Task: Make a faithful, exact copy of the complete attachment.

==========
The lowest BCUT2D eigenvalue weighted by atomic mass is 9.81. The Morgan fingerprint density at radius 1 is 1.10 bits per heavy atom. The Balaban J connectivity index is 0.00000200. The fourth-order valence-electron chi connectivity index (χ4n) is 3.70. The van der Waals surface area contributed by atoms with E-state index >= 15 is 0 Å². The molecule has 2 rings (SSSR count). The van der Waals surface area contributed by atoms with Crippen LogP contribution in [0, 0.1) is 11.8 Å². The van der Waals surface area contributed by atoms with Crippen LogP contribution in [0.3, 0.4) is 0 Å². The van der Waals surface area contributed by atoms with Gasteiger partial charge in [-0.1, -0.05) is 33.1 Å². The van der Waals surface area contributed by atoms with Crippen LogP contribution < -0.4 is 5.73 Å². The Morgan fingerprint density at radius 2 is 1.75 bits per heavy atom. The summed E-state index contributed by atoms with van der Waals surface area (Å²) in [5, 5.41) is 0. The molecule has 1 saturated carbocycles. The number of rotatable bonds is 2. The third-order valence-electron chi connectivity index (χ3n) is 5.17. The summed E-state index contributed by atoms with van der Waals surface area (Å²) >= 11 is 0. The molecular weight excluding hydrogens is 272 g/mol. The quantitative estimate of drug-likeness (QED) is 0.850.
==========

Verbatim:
The lowest BCUT2D eigenvalue weighted by atomic mass is 9.81. The Morgan fingerprint density at radius 1 is 1.10 bits per heavy atom. The Balaban J connectivity index is 0.00000200. The fourth-order valence-electron chi connectivity index (χ4n) is 3.70. The van der Waals surface area contributed by atoms with E-state index >= 15 is 0 Å². The molecule has 2 rings (SSSR count). The van der Waals surface area contributed by atoms with Crippen LogP contribution in [0, 0.1) is 11.8 Å². The van der Waals surface area contributed by atoms with Crippen LogP contribution in [0.3, 0.4) is 0 Å². The van der Waals surface area contributed by atoms with Gasteiger partial charge in [-0.1, -0.05) is 33.1 Å². The van der Waals surface area contributed by atoms with Crippen LogP contribution < -0.4 is 5.73 Å². The Morgan fingerprint density at radius 2 is 1.75 bits per heavy atom. The summed E-state index contributed by atoms with van der Waals surface area (Å²) in [5, 5.41) is 0. The molecule has 1 saturated carbocycles. The number of rotatable bonds is 2. The third-order valence-electron chi connectivity index (χ3n) is 5.17. The summed E-state index contributed by atoms with van der Waals surface area (Å²) >= 11 is 0. The molecular weight excluding hydrogens is 272 g/mol. The quantitative estimate of drug-likeness (QED) is 0.850.